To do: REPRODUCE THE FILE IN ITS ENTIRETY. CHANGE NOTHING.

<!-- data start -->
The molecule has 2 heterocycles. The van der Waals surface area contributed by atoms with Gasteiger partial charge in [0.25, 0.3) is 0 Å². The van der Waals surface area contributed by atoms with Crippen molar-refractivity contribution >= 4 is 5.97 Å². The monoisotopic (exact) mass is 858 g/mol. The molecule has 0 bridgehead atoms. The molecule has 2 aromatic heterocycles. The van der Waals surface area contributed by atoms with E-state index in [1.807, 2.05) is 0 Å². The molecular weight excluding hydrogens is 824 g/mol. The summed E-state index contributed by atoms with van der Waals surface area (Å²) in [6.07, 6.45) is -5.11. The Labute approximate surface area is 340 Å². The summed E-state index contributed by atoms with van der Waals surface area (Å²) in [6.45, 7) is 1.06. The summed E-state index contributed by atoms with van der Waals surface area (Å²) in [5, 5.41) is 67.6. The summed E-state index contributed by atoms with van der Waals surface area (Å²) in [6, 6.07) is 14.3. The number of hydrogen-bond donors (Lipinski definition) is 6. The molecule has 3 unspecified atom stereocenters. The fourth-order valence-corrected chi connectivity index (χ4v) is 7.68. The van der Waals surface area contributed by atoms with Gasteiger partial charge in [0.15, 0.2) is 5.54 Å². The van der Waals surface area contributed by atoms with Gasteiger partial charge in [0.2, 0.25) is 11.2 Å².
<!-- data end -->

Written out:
The molecule has 2 heterocycles. The van der Waals surface area contributed by atoms with Gasteiger partial charge in [0.25, 0.3) is 0 Å². The van der Waals surface area contributed by atoms with Crippen molar-refractivity contribution >= 4 is 5.97 Å². The monoisotopic (exact) mass is 858 g/mol. The molecule has 0 bridgehead atoms. The molecule has 2 aromatic heterocycles. The van der Waals surface area contributed by atoms with E-state index in [1.807, 2.05) is 0 Å². The molecular weight excluding hydrogens is 824 g/mol. The summed E-state index contributed by atoms with van der Waals surface area (Å²) in [6.07, 6.45) is -5.11. The Labute approximate surface area is 340 Å². The summed E-state index contributed by atoms with van der Waals surface area (Å²) in [6.45, 7) is 1.06. The summed E-state index contributed by atoms with van der Waals surface area (Å²) in [5, 5.41) is 67.6. The summed E-state index contributed by atoms with van der Waals surface area (Å²) in [6, 6.07) is 14.3. The number of hydrogen-bond donors (Lipinski definition) is 6. The molecule has 3 unspecified atom stereocenters. The fourth-order valence-corrected chi connectivity index (χ4v) is 7.68. The van der Waals surface area contributed by atoms with Gasteiger partial charge in [0.15, 0.2) is 5.54 Å². The van der Waals surface area contributed by atoms with Gasteiger partial charge in [0.2, 0.25) is 11.2 Å².